20 Matching Annotations
  1. Sep 2022
    1. The idea here isn’t to actually protect each grain of rice, or salmon, or squirrel, as if it’s a human being.

      Then why is the rice itself "pressing the lawsuit?"

    2. The most obvious change would be to the local area — it would be a blow to the continued use of the Line 3 pipeline, which has been operational since October of last year.

      What would be the potential effects to the surrounding area and the people living in it?

    3. by writing it into the law, you’re saying that you think nature’s personhood is just as valid as, say, tax law.

      Nature is a physical thing. It does have a conscience, a psyche, or whatever you'd like to call it. It cannot argue for itself in a court of law. Why would the proceeds go to nature and not to the indigenous folk that land was stolen from?

    4. t might sound unusual, but we’ve used conceptual versions of what a person is in law for quite some time — corporations, schools and law firms, for example, are all technically allowed to enter into contracts as if they were singular human beings.

      Corporations, schools, and law firms all have people in them affected by law. Rice is significantly different from a company.

    5. But can wild rice sue a state agency? The short answer is: yes. This is the story about what might happen if rice wins.

      What does the rice win? Money? What's it going to do, spend it on jewelry?

    1. “Colors are cultural creations and they’re kind of shifting all the time, sort of like tectonic plates. Color is not a precise thing. It’s changing, it’s living, it’s constantly being redefined and argued over and that’s part of the magic of it!”

      Everything ever created has social rules and associations, even things as natural as color.

    2. The color blue became associated with Mary and rose in prominence.

      When did blue start to be considered a "male" color?

    3. It was only with the rise of Christianity and the cult of the Virgin Mary that blue became fashionable in the West.

      That's interesting. I've always though of blue as the universally loved color, for all of civilization.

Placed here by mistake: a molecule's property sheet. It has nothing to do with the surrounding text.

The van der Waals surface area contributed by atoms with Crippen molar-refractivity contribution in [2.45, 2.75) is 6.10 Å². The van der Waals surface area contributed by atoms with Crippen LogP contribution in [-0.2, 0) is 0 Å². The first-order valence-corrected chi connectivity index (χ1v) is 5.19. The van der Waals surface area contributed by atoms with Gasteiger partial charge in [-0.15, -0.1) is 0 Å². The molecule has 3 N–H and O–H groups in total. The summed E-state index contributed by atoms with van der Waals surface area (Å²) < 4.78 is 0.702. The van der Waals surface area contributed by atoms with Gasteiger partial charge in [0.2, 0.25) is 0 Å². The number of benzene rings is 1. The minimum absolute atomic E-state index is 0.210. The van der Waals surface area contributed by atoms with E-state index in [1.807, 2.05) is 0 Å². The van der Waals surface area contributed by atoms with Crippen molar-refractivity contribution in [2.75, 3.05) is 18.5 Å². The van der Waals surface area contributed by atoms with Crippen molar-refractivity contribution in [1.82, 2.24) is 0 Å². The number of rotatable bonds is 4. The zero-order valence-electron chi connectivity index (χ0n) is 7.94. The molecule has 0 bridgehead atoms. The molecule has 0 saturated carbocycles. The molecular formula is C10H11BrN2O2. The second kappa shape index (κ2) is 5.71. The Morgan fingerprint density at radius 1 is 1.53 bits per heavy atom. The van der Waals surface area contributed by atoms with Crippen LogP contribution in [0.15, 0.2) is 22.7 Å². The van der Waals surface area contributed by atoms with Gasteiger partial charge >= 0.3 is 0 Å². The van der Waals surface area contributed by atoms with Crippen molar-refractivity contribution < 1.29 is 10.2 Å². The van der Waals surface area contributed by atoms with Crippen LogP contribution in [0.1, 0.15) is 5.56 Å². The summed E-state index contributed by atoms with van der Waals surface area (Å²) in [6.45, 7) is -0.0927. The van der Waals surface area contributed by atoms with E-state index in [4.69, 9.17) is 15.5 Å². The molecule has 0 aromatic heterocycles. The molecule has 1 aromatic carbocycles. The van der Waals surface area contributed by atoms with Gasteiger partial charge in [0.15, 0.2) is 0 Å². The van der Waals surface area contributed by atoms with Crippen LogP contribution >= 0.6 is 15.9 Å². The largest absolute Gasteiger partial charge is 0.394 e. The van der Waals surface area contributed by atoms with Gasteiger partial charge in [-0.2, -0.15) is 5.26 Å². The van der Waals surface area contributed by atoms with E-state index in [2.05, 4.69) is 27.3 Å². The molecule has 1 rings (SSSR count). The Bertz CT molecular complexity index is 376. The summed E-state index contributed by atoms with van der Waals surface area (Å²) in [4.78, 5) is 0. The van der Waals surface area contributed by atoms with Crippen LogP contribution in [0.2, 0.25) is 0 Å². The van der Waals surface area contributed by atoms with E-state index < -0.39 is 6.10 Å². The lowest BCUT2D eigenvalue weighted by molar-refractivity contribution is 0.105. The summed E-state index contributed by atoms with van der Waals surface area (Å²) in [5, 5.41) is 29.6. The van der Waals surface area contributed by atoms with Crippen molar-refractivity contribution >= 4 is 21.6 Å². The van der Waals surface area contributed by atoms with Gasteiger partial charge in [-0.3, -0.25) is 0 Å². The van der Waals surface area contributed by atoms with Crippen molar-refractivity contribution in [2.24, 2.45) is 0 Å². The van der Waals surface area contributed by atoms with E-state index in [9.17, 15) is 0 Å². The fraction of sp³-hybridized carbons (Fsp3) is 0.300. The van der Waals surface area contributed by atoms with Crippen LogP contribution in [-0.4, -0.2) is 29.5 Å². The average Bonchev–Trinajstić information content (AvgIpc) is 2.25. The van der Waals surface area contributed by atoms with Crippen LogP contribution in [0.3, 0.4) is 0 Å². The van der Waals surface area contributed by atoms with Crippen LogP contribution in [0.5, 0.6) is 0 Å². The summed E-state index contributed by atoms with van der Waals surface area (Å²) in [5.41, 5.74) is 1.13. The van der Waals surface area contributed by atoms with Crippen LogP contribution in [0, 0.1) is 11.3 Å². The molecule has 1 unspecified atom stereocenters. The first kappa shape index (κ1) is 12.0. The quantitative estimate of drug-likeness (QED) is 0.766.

4. This green pigment was derived from a compound copper arsenite which is incredibly toxic — and  that a piece of Scheele’s green wallpaper that was only a few inches long had enough arsenic to kill two adults.

      Why use a pigment so toxic? It seems that the cons outweigh the pros in this situation.

    5. political turmoil in the Mediterranean where it was manufactured

      Why was a color so politically controversial?

    6. There was even legislation that dictated who could or couldn’t wear the color.

      Was it illegal to wear purple?

    7. When squeezed or prodded, this gland produces a single drop of clear garlic-smelling liquid that when exposed to sunlight, turns from green to blue, and then finally to a dark reddish purple.

      I wonder how the sunlight affected a clear liquid this way?

    8. eams that wore red during matches statistically did better than they should have

      This is a statistic I have heard for years and years as a soccer player. To extent it seems to be "true": for example, a team I used to play against called the Mustangs wore red, and they were consistently one of the top teams inn the league. However, another team called the Islanders who also wore red consistently ranked near the bottom. I believe this is a myth, somewhat of a placebo effect.

    1. By some estimates, one-quarter of all power outages are squirrel-related.

      Is there any way to prevent squirrels from chewing on wires or even having access to them at all?

    2. No one stopped to wonder if there could be such a thing as too many squirrels, which might have been a mistake.

      Why wasn't overpopulation an original concern? A few dozen growing to 5000 in a few years seems to be a tipoff.

    3. People would hunt birds of prey because they were considered “mean.” Meanwhile, other animals like pigeons and squirrels were considered peaceful.

      Predators vs. prey? Eliminating "threats"

    4. at least: certain kinds of animals.

      Interesting how humans pick and choose which species are worth our protection.

    5. the idea of populating them with squirrels traveled, too.

      It makes sense but somehow I never would have thought that squirrels were brought into the city by humans.

    6. you could walk through a place like Boston or Philadelphia or Manhattan and you would not see a single squirrel

      How did they wind up in urban society?

    7. grey squirrels are so much a part of the urban fabric that for a long time, it never occurred to anyone to study urban squirrels at all

      They are such a regular part of life that they go unquestioned. They become a part of the background and we grow accustomed to their behavior, so it doesn't occur to us to look closer in to it.